The magic and drama of England and Wales captured from above in a set of stunning drone photographs, from the Jurassic Coast to the Brecon Beacons via Stonehenge
- Matthew Perks, from Bristol, used to build wings for hi-tech aircraft component firm GKN Aerospace
- Over the past three years he discovered a love for drone photography – and that he has a knack for it
- Now he’s pursuing a full-time photography career – and judging by these shots it’ll take off
He made aircraft wings – now he’s hoping to be a high-flying professional drone photographer.
Matthew Perks, from Bristol, used to build wings for hi-tech aircraft component manufacturer GKN Aerospace, but over the past three years discovered a love for drone photography. And that he has a knack for it – as these stunning photographs from his portfolio, taken in England and Wales, underscore.
Now Matthew is taking up photography full-time, a career that will surely take off.
A stunning shot of the Old Harry Rocks chalk formations on the Isle of Purbeck peninsula in Dorset. This spot is on the eastern end of the Jurassic Coast World Heritage Site, which stretches 96 miles to Exmouth in the opposite direction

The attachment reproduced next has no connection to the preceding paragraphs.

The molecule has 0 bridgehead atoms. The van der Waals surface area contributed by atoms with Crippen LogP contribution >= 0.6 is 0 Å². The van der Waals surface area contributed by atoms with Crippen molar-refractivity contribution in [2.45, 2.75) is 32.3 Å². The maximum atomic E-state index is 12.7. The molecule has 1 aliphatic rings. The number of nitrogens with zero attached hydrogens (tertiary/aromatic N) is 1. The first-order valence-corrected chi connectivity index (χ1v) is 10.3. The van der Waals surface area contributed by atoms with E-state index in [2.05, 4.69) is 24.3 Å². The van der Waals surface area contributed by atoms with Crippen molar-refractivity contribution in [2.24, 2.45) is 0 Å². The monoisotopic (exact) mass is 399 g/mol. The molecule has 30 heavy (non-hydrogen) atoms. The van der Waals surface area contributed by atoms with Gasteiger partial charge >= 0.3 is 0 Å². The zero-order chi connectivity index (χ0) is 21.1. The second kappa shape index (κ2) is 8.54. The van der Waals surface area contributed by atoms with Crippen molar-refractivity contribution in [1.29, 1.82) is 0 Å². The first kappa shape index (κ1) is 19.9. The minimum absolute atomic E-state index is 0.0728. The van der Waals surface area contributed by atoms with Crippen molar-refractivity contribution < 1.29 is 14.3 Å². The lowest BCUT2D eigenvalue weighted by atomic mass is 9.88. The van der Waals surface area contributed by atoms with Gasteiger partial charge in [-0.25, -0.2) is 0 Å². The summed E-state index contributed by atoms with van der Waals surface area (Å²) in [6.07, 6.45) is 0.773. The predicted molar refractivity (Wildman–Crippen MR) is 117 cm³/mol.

A mesmerising shot of a mist-enveloped Jurassic Coast near West Lulworth, with the mysterious natural arch known as Durdle Door in the foreground. This image has had nearly 700 likes on Matthew’s Instagram profile
This amazing picture shows Cornwall’s enchanting Church Cove beach. It’s so-named because just above it lies the dinky church of St Winwaloe. The church’s bell tower is set into the headland rock to the left of the main building
Matthew’s Instagram caption for this eye-catching image of Bristol explained that he used the garden of ‘kind couple Sarah and David’ as the base of operations. The Clifton Suspension Bridge can be seen lurking enigmatically in the background
The 30-year-old father of three – who has nearly 8,000 Instagram followers and was recently shortlisted in an Agora landscape photo competition – told MailOnline Travel: ‘I spent my days as a child taking things apart and discovering just how interesting life truly was. This fascination with being somewhat destructive turned into creativity.
‘My attention slowly turned to the mechanical world of engineering. My education years enabled me to secure a National Diploma in Manufacturing Engineering. It wasn’t long before I got myself a job working and building wings for GKN Aerospace.